The risk of losing an estimated 2.5 million barrels of daily production has, for now, eclipsed the fact that global inventories are sloshing around at peak levels.
The wildfire in Canada that skirts tar sand oil sites has knocked out around 1 million barrels of production per day, according to Barclays.
But one analyst at the bank said Tuesday that Canadian supply is in fact secondary to investor minds.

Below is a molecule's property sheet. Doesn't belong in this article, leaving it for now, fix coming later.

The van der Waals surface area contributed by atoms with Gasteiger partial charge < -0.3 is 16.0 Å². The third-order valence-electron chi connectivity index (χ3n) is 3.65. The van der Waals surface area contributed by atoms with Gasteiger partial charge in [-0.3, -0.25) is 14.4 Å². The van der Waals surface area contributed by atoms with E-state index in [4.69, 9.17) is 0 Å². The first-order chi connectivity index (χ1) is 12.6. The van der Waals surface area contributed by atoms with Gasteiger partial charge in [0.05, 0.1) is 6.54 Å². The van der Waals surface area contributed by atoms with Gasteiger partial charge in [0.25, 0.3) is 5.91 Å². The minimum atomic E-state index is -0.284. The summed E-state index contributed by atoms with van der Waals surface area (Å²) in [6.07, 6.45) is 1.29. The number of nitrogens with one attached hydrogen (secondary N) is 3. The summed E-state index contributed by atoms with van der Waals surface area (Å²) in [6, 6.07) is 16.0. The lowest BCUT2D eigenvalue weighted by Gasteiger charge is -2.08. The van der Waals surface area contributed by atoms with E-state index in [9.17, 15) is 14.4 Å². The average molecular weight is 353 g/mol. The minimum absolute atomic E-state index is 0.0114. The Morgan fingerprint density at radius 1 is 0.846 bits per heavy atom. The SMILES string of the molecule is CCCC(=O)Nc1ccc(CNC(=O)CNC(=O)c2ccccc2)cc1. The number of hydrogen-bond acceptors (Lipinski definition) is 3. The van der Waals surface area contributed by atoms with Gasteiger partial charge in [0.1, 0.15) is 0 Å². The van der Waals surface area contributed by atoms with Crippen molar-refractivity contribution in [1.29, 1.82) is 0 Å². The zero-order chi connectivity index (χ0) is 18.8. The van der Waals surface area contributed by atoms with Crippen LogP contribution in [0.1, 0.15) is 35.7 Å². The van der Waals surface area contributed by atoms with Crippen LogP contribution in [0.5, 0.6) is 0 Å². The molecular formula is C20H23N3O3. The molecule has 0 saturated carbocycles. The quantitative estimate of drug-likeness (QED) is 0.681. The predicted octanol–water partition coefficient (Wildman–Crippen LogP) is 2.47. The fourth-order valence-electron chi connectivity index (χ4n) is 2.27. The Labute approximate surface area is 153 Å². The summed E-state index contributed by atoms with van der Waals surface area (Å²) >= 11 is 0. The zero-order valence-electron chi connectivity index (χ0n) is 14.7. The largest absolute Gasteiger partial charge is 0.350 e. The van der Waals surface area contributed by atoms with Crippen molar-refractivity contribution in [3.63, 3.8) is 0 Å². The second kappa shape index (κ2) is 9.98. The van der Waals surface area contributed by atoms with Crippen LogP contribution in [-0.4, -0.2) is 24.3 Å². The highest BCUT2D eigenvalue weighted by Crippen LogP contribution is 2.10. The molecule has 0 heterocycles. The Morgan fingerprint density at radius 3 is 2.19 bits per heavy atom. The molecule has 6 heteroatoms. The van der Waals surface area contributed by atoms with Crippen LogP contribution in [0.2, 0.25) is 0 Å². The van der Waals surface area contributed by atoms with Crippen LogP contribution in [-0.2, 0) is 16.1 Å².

"We could potentially see the Canadian supply, the close to 1 million barrels per day that's offline, come back over the end of this month if not the next.
"But it's the Nigeria one that's really spooking markets given that's close to 400,000-500,000 barrels per day which is only expected [back] after July now," said oil analyst, Miswin Mahesh.
In Nigeria, a group known as the Nigerian Delta Avengers, has reportedly taken out a critical piece of underwater equipment at Chevron's offshore 'Okan' facility.
Chevron has acknowledged that the facility is now shut and the disruption has stopped extraction of roughly 90,000 barrels per day.